Vail Daily column: Taking pride in authorship
Sitting down to commence the often herculean task of composing a brief, I imagine myself as an old-time lawyer with a quill in hand and a blank piece of parchment before me. Dusty tomes of legal musings surround my imaginary scrivener’s table, connections to the even more distant vocational past. A brisk draft wafts through the halls of my Dickensian law office, causing me to walk over to stoke the fire and readjust my wool scarf.
Never mind that I am in a cozy, modern workspace with a laptop staring at a blank Word document and a blinking cursor: the illusion brings my mind to a calmer, simpler place. As a litigator, writing is a critical component of my job and a skill that is often dispositive of a lawsuit. With the stakes so high, drafting a document is not a process to be rushed. The thought exercise of believing each keystroke to be as deliberate as calligraphy helps set the proper tone.
Nature of the Beast
Maintaining this assertive fiction in the face of the exigencies of modern law practice can be challenging. With deadlines to meet, a deluge of emails and the steady hum of a vibrating ringtone, the ability to focus is crucial. Of course, the 19th-century attorney I pretend to be probably felt the same way. He was preoccupied by telegrams, messengers and his imminent demise from a disease now easily treatable. He longed for a bygone era when he could spend the necessary time and thought chiseling stone tablets. In an intellectually rigorous profession, a perfectionist like me always wishes that there was more time to simply think it through.
When I read opposing briefs, it is easy to spot those whose authors took pride in their creation and those that were slapped it all together to meet a deadline or to interpose a token objection without any real belief in the merit of the position. I cherish the artisans of the former type, while considering the latter category an affront to the learned nature of the legal profession. I am no less critical of my own work, rereading briefs after the deadline on my own time to nitpick ways in which I could have better made my points.
Best Work Forward
Clients hire lawyers to further their interests and lawyers owe them many duties, including the duty to put their best work forward. The trick is to reconcile this duty with the time and expense required to create truly great work. While some clients, like Renaissance patrons, have the financial resources to fund exhaustively researched and meticulously crafted briefs, the majority just want a brief good enough to win.
Efficiency Is Key
Efficiency, as always, is key. Efficient does not mean cheap, it means striking a balance between the desired end result and the cost required to get there. Little shortcuts can pay big dividends in this endeavor and allow more time for fine-tuning. Common legal arguments can be kept in a file for use when needed. Research on specific legal questions can be likewise maintained so that when similar questions arise, the research need only be updated and not started from the beginning. Writing is a talent that can dull if not used. To keep skills sharp and lessen the effort needed to get back into the flow, it helps to practice writing anything. Fiction is probably better than a grocery list, but exercising that part of the brain in any fashion will help.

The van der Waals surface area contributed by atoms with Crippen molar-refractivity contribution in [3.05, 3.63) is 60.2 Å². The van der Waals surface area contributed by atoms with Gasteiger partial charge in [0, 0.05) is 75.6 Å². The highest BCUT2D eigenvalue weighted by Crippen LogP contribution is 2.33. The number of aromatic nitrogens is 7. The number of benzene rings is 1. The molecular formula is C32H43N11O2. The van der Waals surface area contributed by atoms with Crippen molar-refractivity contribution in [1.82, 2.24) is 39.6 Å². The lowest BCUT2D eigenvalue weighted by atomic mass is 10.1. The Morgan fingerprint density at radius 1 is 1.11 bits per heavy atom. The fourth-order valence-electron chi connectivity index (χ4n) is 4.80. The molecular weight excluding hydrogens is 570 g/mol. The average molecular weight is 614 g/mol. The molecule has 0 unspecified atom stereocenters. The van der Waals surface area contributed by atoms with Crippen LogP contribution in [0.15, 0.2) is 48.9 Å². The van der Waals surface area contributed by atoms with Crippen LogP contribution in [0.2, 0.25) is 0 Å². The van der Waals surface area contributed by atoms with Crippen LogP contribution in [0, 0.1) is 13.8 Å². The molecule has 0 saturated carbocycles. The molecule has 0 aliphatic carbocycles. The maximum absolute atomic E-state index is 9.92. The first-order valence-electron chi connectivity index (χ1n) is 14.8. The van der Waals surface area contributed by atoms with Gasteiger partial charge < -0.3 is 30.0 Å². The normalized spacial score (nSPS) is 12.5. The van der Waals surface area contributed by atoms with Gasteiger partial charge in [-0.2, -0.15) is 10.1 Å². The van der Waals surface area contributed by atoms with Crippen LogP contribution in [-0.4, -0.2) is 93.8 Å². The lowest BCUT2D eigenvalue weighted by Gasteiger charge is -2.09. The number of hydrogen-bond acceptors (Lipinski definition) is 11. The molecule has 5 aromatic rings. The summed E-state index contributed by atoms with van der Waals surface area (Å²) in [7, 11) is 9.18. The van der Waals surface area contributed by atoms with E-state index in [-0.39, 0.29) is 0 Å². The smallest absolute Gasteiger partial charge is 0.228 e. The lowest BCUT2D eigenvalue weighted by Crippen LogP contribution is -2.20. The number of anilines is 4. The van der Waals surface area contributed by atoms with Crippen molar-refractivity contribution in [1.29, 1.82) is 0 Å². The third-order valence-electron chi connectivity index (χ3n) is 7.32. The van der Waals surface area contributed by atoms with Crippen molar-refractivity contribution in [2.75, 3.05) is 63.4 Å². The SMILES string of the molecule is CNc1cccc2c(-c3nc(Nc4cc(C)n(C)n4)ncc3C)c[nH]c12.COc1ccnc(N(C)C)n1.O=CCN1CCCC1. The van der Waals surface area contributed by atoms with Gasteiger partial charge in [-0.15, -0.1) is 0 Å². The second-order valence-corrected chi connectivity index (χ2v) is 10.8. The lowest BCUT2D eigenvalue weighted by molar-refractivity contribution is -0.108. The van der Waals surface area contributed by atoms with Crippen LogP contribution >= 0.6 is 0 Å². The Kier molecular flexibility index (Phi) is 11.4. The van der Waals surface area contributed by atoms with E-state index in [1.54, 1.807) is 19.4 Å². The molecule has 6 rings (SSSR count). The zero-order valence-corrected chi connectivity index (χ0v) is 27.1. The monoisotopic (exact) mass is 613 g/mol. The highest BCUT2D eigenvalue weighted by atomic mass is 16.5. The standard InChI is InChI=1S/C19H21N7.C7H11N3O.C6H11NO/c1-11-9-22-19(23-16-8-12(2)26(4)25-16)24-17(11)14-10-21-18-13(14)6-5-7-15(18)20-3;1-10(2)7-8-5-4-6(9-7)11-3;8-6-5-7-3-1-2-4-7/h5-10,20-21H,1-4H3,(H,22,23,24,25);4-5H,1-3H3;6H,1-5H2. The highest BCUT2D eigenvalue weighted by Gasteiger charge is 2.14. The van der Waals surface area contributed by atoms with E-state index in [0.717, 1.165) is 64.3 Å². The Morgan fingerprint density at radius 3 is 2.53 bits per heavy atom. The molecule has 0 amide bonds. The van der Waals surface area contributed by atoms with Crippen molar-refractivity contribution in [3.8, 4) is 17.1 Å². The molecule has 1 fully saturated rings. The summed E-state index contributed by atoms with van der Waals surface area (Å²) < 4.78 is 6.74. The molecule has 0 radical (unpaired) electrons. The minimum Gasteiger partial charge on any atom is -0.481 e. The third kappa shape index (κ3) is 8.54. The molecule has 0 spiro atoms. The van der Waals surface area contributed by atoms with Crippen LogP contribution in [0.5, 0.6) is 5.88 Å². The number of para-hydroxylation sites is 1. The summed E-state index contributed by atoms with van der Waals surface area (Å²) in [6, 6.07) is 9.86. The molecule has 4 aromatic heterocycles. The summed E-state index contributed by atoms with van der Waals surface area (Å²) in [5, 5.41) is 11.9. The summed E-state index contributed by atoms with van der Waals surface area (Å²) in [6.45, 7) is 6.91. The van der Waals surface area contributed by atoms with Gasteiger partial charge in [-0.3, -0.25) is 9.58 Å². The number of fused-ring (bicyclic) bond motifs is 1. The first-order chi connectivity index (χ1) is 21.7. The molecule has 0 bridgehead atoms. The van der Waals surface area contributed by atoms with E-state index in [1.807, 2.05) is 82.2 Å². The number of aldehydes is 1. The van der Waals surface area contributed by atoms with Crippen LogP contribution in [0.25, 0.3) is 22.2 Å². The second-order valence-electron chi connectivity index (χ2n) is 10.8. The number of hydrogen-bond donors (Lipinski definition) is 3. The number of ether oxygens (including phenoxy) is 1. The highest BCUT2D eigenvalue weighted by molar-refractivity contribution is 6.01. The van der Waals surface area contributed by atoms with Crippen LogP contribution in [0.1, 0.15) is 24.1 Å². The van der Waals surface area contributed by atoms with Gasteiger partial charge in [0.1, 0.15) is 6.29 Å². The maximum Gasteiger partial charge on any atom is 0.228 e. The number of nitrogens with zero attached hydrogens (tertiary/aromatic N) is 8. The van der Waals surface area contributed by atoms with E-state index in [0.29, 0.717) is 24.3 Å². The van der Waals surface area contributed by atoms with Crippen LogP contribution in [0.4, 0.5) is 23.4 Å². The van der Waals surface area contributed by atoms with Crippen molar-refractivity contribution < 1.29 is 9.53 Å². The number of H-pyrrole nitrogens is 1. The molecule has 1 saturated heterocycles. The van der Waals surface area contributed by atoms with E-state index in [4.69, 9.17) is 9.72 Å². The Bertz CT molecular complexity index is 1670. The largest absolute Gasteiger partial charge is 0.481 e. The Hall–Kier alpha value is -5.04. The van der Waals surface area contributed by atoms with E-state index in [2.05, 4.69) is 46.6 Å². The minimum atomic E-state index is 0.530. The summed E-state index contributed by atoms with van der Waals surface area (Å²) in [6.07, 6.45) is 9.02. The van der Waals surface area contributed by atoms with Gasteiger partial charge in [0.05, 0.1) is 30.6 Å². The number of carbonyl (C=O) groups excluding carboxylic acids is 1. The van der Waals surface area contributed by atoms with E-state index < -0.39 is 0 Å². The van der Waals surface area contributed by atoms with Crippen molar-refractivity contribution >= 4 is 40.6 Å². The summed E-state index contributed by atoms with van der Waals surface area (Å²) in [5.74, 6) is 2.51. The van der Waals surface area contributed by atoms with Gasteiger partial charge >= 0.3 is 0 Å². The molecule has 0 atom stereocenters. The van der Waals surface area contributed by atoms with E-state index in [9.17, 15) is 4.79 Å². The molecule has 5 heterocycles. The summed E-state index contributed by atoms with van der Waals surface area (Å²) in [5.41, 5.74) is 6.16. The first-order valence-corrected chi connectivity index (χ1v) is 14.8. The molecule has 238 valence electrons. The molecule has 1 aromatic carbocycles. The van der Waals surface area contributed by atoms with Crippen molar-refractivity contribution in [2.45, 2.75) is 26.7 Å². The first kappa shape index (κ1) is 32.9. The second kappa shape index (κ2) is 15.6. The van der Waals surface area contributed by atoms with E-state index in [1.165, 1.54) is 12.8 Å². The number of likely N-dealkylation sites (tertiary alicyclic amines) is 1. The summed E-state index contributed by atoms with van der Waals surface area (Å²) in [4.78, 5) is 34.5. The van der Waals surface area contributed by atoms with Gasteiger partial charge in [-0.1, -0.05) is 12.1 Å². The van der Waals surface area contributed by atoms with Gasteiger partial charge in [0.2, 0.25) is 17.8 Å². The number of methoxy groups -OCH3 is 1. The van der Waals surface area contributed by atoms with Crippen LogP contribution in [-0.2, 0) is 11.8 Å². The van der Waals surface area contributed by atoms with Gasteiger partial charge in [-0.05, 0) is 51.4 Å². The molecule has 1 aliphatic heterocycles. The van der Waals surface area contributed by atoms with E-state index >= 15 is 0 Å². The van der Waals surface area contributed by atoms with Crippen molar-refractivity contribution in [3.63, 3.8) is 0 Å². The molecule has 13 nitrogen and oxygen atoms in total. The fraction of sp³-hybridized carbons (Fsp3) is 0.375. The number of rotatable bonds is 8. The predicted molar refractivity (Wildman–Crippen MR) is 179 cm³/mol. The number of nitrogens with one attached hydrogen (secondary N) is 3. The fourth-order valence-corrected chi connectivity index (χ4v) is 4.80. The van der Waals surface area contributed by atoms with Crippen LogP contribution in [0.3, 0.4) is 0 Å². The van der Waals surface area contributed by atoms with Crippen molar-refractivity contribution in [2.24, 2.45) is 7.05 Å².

It is often implied or explicitly stated that writing is an antiquated skill lacking worth in our current and future world. Twitter is cited to show that communication can still be effective when written in shorthand form. Legions of hasty emails littered with spelling mistakes are exchanged each day and the economy has not collapsed. These points are not wrong, but they are indicative of catering to a lowest common denominator. We should strive for excellence, not to avoid doom. A well-thought out and crafted tweet is that much more poignant due to the inherent space limitations. Taking the incremental extra time and effort to write a proper email stands out among a sea of mediocrity and has a more lasting impact for that reason.
Writing Makes Principles Reality
Applying the quill and ink ethos to the world of litigation combines these lofty principles with reality. While writing is a beautiful art in and of itself, the goal is to convince a judge that the client’s position is correct. A judge is more likely to believe in the message if it is obvious to the reader that a great deal of effort and pride was put into its creation.
T.J. Voboril is a partner at Reynolds, Kalamaya & Voboril LLC, a local law firm, and is the owner-mediator at Voice Of Reason Dispute Resolution. For more information, contact Voboril at 970-306-6456, firstname.lastname@example.org or visit http://www.rkvlaw.com.
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